Case Study - Project SPUD - Managing a Volunteer Project to Sell Baked Potatoes
A representative from a community church approached me to manage an eight week fundraising project, codenamed SPUD. The project goal was to "Host a booth and sell baked potatoes at a multi-day local fair". Church leaders decided that this would be an appropriate project to serve the community, provide fellowship opportunities and raise funds for the church. The church had not organized this event in the recent past and had no historical data on which to base expectations or feasibility. The church needed a seasoned professional project manager to successfully engage and lead volunteers to complete the project. The representative had brainstormed a few ideas on what the project should look like and identified key people in the congregation as lead members of the core project team. The project needed a leader to bring the concept to fruition.
I accepted the project and applied professional project management skills to lead this volunteer effort. Volunteer projects face challenges that are not encountered on commercial projects in large organizations and the leader of volunteer projects needs to adapt to these challenges. Key challenges that managers of volunteer projects must plan for:
1. There is no existing organizational structure or project management culture to operate in. I created a schedule of weekly meetings, created a structure for each meeting and created a contact list for team members. Volunteer projects require more work from the project leader to create the project structure and familiarize all team members with the organizational structure that will be used for the project.
2. Volunteer team members are in diverse professional disciplines. Volunteer project leaders must accommodate these enormously diverse backgrounds and tailor communications to the level where every team member understands expectations. Volunteer project leaders cannot assume that everyone on the team is familiar with project management jargon that is commonly used in organizations with mature project management methodologies in place.
3. Project sponsors such as the church council don't know how to offer the information that a project leader expects at the start of the project, such as communication requirements and financial budget. I proactively reached out to the community church representative on this project and requested the information which would normally have been decided on before a commercial project was launched. Leaders of volunteer projects must expect to educate project stakeholders, project team members and project sponsors during the project on what is expected of them in their various roles.
4. Volunteer team members are dedicated to the cause and volunteer extra effort to ensure the success of the project, even when it is not their assigned task. Leaders of volunteer projects can expect this willingness to contribute more than is expected of volunteers. However, the leader needs to be specific when asking for volunteers to complete a task and be respectful of volunteer time. Volunteer leaders must be aware that volunteers may choose to not restrict themselves to their assigned tasks on the project plan and volunteer leaders need to stay informed of tasks unexpectedly completed by other project team members.
5. The goals of volunteer projects may be more focused on soft outcomes than commercial outcomes. Project SPUD had multiple goals and although one goal was to raise funds for the church, the other goals were soft goals including "Provide an opportunity for fellowship". Project SPUD would have been a success even if there was no financial gain to the church. Therefore, leaders of volunteer projects must create an atmosphere of fun and common enjoyment during the project, through actions such as bringing snacks to each team meeting, and making sure to not overload any volunteer with project commitments.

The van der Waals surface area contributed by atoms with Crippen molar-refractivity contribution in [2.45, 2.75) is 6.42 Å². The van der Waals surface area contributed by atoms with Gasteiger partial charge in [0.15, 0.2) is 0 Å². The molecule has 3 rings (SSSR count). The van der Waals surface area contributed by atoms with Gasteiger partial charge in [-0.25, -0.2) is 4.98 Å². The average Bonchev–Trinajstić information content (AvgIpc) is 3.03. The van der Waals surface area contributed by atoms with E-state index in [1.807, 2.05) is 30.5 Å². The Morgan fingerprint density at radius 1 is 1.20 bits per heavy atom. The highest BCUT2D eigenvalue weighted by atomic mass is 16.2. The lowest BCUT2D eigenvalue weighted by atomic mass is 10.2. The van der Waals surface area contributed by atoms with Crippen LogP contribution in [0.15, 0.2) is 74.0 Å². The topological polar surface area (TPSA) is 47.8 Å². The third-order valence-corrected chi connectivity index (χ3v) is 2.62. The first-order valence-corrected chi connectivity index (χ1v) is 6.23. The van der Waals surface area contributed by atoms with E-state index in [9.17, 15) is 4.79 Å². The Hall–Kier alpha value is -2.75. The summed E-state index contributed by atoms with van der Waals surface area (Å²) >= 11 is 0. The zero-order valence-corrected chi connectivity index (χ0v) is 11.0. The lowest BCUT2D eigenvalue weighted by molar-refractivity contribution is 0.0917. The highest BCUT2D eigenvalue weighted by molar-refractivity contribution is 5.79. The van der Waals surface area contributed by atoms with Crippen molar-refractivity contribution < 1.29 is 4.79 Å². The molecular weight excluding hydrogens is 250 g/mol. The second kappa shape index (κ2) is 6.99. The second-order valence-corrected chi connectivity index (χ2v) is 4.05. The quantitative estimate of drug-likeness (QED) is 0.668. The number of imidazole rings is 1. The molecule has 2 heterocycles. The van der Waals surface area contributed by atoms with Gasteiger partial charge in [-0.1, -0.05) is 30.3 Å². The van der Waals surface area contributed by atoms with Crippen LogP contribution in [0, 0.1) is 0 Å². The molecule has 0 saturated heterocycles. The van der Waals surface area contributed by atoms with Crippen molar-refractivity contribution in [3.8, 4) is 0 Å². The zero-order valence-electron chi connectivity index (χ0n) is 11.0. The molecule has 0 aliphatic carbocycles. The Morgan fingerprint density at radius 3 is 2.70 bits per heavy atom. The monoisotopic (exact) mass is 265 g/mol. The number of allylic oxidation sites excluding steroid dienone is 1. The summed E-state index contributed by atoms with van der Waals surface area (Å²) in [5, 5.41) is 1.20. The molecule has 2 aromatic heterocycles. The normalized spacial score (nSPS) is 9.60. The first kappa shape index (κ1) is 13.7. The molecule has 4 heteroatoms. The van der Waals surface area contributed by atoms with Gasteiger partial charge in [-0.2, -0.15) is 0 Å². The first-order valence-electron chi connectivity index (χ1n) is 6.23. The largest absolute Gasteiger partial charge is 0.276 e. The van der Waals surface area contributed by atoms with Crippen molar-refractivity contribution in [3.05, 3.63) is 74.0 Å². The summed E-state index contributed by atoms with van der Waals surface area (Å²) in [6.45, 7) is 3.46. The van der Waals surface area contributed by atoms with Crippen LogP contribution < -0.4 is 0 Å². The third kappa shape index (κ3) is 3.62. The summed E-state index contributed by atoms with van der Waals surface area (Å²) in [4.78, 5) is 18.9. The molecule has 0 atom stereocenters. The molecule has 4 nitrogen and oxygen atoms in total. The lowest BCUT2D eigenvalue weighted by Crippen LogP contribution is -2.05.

6. Expect longer turnaround and response times on volunteer projects. Volunteers have other priorities and days may pass before you get a response to an email from your project team members. Volunteer project leaders must build extra lead time into the project plan to accommodate the fact that volunteer work is 'best-effort'.
Specifically, I applied the following professional project management techniques to lead the team of volunteers. I created a project team structure, created "roles and responsibilities" for the team leads, developed and updated the project plan, created and distributed meeting agendas and minutes after meetings. I facilitated team meetings, maintained the issues log, and followed up on work assigned to volunteers. I reported out status to the church council and congregation as part of the communication plan to stakeholders. I facilitated the lessons learned session and captured lessons that provide a strong starting point for similar projects in the future.
Project SPUD was an enormous success. We project raised funds for the church and met the objectives envisioned by the sponsors. We sold potatoes, raised funds, gave church members new opportunities for fellowship, raised the church profile in the community and had fun. Volunteer team members and stakeholders learned project management principles which they can apply to future volunteer and commercial projects. I received feedback from church members such as "This was the best managed project that I have ever been involved in with this church" and "The project ran like clockwork".
The methodology and best practices that delivered project SPUD can be applied to volunteer projects around the world. Contact me if you could benefit from professional service in delivering volunteer projects for your church or civic organization.